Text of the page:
3 Apr 2014

Threatened Rainforest

Qijun Ou writes:*

People like gold and diamonds, but these precious metals and gemstones are discovered in rainforests around the world. If we want to get gemstones, we have to extracting metals from mines. Extracting these important natural resources actually is a disruptive activity, which would seriously damage to the ecosystem of tropical rainforests and brings about troubles to the residents living in downstream and those who living near to the mining regions. Take Amazon rainforest as a instance, gold can be discovered in floodplain where the Amazon River flow through, so that there many miners work around there and therefore a host of heavy metal pollutants are discharged into the river. However, some heavy-metal pollutants are poisonous like inorganic that would transform into methyl mercury. Which not only would pollutant fishes and sea creatures, more importantly it is very dangerous once other animals or people have eaten those fishes that have been polluted, they would suffer from mercury poisoning and even dies. What’s more, in the process of extracting metals, company need to cut a host of forests and they caved mines and trees with explosives, then the explosives would bring out soil erosion and affects the quality of water, also it seriously affects indigenous people’s health. Yet at the same time, large-scale deforestation and chemical substances has negative effects on rainforest, but pollutants effects are more severe in the downstream. These would result in more and more silts in the river and decrease the amount of water, which would affect local fishery.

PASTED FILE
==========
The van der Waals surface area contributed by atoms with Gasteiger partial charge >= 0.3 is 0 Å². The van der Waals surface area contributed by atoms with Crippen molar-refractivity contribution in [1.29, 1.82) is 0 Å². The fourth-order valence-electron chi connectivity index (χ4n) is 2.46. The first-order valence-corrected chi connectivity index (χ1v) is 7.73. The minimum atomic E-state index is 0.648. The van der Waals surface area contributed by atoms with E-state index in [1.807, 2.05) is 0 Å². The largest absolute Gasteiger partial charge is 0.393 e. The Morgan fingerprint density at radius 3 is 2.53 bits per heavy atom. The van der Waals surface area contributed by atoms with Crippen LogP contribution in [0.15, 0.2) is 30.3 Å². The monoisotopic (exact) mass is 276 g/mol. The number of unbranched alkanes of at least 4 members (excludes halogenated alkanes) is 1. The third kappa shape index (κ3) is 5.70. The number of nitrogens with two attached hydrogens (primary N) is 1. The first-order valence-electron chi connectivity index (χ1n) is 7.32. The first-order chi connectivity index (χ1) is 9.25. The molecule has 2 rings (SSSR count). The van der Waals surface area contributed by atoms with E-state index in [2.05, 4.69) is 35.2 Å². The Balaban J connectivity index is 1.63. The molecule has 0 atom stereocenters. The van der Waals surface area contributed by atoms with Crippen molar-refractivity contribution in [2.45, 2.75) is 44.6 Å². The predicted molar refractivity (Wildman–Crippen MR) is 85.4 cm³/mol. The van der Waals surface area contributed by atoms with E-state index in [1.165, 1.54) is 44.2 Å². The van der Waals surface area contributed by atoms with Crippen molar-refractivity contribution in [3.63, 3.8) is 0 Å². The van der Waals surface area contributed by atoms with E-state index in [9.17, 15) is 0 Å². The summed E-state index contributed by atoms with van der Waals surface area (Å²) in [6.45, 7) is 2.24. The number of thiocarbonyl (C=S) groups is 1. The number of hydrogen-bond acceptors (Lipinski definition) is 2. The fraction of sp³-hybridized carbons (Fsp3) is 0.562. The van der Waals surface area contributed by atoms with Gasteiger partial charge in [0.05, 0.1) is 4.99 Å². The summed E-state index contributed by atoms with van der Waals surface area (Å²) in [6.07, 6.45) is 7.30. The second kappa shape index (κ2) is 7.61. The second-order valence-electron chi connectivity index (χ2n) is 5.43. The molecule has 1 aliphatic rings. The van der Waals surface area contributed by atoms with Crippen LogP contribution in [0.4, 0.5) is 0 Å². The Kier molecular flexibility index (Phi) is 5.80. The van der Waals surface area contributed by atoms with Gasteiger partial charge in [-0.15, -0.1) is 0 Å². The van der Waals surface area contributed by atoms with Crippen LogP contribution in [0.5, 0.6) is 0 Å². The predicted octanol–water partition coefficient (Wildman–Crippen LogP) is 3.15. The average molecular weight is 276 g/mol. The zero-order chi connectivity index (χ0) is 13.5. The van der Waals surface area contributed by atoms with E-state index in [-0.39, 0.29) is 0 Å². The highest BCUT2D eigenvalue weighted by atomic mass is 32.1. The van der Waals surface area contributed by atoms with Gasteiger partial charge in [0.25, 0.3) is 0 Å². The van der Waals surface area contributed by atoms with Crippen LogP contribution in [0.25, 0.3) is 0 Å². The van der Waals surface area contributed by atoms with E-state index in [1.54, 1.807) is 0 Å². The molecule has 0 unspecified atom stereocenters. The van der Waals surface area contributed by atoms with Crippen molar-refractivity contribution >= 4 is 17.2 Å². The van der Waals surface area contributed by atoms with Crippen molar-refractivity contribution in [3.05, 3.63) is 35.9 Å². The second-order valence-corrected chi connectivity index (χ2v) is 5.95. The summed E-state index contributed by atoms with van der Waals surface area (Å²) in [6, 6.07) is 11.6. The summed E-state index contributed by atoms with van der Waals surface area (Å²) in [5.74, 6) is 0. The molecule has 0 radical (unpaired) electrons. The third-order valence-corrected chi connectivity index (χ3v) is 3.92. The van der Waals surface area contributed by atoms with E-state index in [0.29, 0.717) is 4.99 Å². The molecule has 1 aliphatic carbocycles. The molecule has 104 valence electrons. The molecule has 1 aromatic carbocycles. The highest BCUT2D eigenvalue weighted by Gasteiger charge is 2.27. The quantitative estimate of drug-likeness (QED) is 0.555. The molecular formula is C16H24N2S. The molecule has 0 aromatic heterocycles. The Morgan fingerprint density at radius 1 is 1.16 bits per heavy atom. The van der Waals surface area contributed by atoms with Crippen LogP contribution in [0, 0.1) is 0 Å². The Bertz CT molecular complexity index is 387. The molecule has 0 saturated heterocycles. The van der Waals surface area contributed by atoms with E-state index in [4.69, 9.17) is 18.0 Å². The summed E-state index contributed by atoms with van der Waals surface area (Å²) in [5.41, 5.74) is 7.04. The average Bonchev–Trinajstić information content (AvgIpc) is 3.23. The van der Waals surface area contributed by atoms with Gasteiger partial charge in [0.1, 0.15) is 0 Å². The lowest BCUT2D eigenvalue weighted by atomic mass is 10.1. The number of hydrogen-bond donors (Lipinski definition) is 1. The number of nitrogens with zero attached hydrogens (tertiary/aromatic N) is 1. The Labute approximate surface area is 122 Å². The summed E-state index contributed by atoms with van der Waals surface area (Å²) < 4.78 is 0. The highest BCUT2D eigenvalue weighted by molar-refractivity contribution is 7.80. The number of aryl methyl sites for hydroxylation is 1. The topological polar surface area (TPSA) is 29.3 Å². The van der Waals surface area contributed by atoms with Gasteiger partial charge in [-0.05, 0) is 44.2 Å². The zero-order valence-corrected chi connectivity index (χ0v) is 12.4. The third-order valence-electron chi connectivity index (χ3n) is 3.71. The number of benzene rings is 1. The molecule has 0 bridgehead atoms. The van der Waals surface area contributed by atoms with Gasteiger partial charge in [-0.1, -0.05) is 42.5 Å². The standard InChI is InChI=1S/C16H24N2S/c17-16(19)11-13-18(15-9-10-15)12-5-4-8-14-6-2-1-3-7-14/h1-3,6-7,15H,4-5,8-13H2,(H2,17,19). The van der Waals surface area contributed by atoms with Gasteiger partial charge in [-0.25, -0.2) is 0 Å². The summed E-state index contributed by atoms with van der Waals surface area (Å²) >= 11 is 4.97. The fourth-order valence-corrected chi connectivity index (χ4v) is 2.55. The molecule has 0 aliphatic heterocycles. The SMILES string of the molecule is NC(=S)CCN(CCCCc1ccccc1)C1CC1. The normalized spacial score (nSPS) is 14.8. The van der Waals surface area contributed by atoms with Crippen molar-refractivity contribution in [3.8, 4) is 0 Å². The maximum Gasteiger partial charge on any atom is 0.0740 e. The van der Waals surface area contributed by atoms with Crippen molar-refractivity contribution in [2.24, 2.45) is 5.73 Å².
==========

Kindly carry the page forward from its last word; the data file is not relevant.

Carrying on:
Bottom Line: Although gold and diamonds are very attractive for us and extracting metals can bring huge profits for company, we still need to balance the loss and gains from the rainforest. Once rainforest disappear and ecosystem suffers from damage, it is hard for human to rebuild a healthy ecology. Therefore, I think that local government ought to ban industry to mining in the rainforests, or government limit the number of industries and set rules to regulate industry to deforest in order to achieve “win win” strategy.

* These guest posts are from students in my resource economics class at Simon Fraser University. Please leave feedback on their logic, ideas and style and suggestions of how to improve.